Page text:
Scientist earmarks planets most likely to hold alien life

By Steve Connor, Science Editor

Published: 20 February 2006

Astronomers have identified a star in our Milky Way galaxy that is the most likely candidate for possessing a companion planet that harbours intelligent extra-terrestrial life.

It is a sun-like star called beta CVn in the constellation Canes Venatici and it appears to possess all the necessary preconditions that would allow an advanced civilisation to flourish on a nearby planet.

The star is 26 light years away - 153 trillion miles - and it heads a shortlist of five stars that astronomer Margaret Turnbull of the Carnegie Institution in Washington believes could be the focus of fresh attempts to make contact with other intelligent beings.

Dr Turnbull selected her top five from an initial catalogue of 17,129 stars that could be "habitable stellar systems" where the physical conditions would not be too extreme to limit the evolution and development of intelligent life and its technology.

She said she made her choice purely on the characteristics of the stars themselves. "Stars are not all the same, and not all of them are like the Sun," Dr Turnbull told the American Association for the Advancement of Science in St Louis.

The first criterion is that the star had to be at least 3 billion years old, which is about the time it has taken life on Earth to evolve to its present stage. That would be long enough for companion planets to form and for complex life to develop on them. Dr Turnbull said.

Stars on the shortlist also had to be no bigger than about 1.5 times the mass of the Sun - bigger stars tend not to live long enough to produce habitable zones, she explained. Each shortlisted star also had to have enough metallic iron in its atmosphere - at least 50 per cent of the iron content of the Sun - otherwise it is unlikey that rocky planets similar to Earth would form around it.

The stars also had to be at the right stage of stellar evolution, which eliminated red giant stars or dwarf stars, which would not be suitable for complex life to survive for very long on a nearby planet.

"We are intentionally biased towards stars that are like the Sun. These are places I'd want to live if God were to put our planet around another star," Dr Turnbull said.

Jill Tarter of the Search for Extraterrestrial Intelligence (Seti) Foundation, a privately-funded attempt to detect the non-natural radio signals from advanced civilisations in space, said her organisation will now train its radio telescopes on the five shortlisted stars.

Dr Turnbull has also identified the star she believes is most likely to have a companion planet similar to the Earth where simple life could evolve because of the presence of liquid water - thought to be necessary for life.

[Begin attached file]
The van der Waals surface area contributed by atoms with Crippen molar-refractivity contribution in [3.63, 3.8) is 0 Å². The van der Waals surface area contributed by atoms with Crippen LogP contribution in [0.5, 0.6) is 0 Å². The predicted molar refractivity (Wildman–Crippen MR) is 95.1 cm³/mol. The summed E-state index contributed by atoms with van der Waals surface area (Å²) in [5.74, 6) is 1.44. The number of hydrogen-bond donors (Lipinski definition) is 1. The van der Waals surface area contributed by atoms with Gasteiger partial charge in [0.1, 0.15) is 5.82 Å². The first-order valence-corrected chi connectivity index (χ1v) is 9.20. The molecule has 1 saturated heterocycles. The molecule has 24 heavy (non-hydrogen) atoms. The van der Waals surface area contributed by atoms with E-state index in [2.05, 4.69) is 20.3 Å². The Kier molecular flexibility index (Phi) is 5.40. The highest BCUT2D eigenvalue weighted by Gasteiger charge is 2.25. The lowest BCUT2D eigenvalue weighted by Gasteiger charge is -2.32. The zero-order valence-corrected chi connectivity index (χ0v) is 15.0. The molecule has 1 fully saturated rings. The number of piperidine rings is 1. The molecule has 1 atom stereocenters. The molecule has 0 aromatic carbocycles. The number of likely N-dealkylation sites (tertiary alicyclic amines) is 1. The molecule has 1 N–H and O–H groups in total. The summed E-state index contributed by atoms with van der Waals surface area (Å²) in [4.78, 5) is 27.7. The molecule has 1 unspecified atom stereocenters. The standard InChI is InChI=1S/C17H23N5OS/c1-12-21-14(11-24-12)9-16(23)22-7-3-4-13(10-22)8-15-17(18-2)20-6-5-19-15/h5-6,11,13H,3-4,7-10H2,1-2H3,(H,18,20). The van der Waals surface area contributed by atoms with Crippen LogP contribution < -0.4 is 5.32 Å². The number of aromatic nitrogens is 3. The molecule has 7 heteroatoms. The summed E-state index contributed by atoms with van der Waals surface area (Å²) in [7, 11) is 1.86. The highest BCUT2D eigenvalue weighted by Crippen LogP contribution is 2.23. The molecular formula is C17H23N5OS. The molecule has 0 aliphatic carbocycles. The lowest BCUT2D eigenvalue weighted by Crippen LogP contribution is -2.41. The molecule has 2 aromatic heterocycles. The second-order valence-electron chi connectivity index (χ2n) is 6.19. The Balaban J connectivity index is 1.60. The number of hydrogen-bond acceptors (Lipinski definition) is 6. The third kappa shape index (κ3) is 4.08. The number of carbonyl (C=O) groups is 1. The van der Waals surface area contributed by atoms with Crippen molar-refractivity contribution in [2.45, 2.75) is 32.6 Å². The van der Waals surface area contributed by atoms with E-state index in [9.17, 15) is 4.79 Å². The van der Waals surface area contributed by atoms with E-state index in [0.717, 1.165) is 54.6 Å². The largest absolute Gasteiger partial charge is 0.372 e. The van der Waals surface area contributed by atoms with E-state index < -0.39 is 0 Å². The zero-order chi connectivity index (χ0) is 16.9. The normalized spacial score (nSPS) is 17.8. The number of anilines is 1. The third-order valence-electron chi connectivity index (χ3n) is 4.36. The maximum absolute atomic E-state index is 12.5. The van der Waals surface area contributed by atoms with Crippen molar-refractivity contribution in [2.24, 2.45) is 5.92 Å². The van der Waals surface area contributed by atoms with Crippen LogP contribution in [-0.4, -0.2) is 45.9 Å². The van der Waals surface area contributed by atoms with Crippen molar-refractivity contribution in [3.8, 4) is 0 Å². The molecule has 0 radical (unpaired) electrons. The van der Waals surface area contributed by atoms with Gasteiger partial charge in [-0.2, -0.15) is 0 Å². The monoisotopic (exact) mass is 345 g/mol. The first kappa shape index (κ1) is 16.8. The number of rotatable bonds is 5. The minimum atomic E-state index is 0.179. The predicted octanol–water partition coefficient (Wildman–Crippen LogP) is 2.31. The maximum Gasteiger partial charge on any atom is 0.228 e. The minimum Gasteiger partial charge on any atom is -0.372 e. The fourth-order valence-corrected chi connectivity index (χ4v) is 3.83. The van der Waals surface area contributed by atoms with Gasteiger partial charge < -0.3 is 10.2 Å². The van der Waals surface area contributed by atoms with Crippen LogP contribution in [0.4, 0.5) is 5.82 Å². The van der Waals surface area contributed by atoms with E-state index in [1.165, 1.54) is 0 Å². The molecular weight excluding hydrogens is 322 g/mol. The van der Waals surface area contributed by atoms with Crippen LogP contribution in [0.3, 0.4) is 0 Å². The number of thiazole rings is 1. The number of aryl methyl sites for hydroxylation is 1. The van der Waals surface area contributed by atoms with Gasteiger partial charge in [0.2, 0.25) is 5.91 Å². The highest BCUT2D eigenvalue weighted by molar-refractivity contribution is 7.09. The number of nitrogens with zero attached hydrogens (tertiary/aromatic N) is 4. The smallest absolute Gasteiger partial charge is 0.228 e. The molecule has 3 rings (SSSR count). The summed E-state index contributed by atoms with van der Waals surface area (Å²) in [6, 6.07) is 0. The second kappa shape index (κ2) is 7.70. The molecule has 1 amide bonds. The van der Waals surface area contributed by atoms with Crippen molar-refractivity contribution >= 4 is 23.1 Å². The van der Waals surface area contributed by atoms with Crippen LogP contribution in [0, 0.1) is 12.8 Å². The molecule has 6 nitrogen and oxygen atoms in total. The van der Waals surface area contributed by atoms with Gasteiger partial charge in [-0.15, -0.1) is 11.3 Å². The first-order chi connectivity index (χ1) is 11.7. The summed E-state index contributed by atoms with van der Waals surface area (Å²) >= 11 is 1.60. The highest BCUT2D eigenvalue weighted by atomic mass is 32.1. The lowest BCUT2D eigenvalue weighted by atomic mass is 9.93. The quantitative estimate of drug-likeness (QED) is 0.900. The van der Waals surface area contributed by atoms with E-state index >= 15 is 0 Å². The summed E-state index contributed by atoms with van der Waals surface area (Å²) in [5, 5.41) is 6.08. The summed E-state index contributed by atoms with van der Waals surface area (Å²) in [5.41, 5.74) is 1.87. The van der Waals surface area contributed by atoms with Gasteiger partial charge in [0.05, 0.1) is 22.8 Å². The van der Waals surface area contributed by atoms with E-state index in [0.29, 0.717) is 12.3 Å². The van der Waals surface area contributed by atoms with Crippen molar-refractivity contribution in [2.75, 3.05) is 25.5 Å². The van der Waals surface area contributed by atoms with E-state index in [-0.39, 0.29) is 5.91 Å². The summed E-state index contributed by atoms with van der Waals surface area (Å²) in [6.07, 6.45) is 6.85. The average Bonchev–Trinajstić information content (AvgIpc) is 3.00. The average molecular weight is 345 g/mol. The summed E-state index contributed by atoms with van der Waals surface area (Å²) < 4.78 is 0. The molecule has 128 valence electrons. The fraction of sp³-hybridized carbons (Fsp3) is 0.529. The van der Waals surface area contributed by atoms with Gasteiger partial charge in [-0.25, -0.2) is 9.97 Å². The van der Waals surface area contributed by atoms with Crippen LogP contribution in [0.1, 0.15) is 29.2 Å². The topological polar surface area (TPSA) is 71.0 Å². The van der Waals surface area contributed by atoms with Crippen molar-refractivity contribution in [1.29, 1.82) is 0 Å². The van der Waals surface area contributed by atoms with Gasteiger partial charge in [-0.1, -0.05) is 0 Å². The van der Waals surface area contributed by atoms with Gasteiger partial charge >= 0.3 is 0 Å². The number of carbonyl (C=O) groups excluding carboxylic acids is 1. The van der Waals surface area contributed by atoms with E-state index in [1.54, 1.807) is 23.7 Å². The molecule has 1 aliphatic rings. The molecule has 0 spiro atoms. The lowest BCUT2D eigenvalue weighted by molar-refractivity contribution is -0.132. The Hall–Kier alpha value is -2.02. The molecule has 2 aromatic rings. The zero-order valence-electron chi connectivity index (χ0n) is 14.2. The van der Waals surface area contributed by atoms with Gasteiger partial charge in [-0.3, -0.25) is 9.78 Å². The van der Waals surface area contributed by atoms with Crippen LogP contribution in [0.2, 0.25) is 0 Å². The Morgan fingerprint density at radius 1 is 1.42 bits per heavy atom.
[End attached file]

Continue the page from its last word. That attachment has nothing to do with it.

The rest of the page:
Her top choice is epsilon Indi A, a star that is only one tenth as bright as the Sun about 11.8 light years away in the constellation Indus. It has enough intrinsic luminosity to suggest good prospects for a habitable zone but not so bright as to overwhelm attemps to take images of the planet with telescopes.

Dr Turnbull said that the shortlist of habitable zone stars with either advanced civilisations or Earth-like planets is by no means definitive but a reasonably accurate guide for other astronomers to follow.

"There are inevitable uncertainties in how we understand these stars. If I took 100 stars, it would be very difficult for me to tell which one is the best," she said.

However, there are certain conditions that would preclude the development of life and by concentrating Seti's efforts on the best candidates, scientists are more likely to get results even though no one is quite sure what will be done if astronomers ever detect a radio signal from ET.

"There is no formal policy of what to do if we discover extraterrestrial life," Dr Turnbull said.

Top five stars for planets with advanced life

* beta CVn, a sun-like star about 26 light years away in the constellation Canes Venatici

* HD 10307, another solar analogue about 42 light years away. It has almost the same mass, temperature and metallicity of the Sun. It also has a benign companion star.

* HD 211415, about half the metal content of Sun and a bit cooler, this star is just a little farther away than HD 10307.

* 18 Sco, a popular target for proposed planet searches. The star, in the constellation Scorpio, is almost an identical twin to the Sun.

* *51 Pegasus. Already famous. In 1995, Swiss astronomers reported they had detected the first planet beyond our solar system in orbit around 51 Pegasus. An American team soon verified the finding of the Jupiter-like object

Article courtesy The Independent

Home ] workshop ] how does it work ] History of Astronautics page index ] Rocket launches ] useful sites ] version francaise ] Contact us ]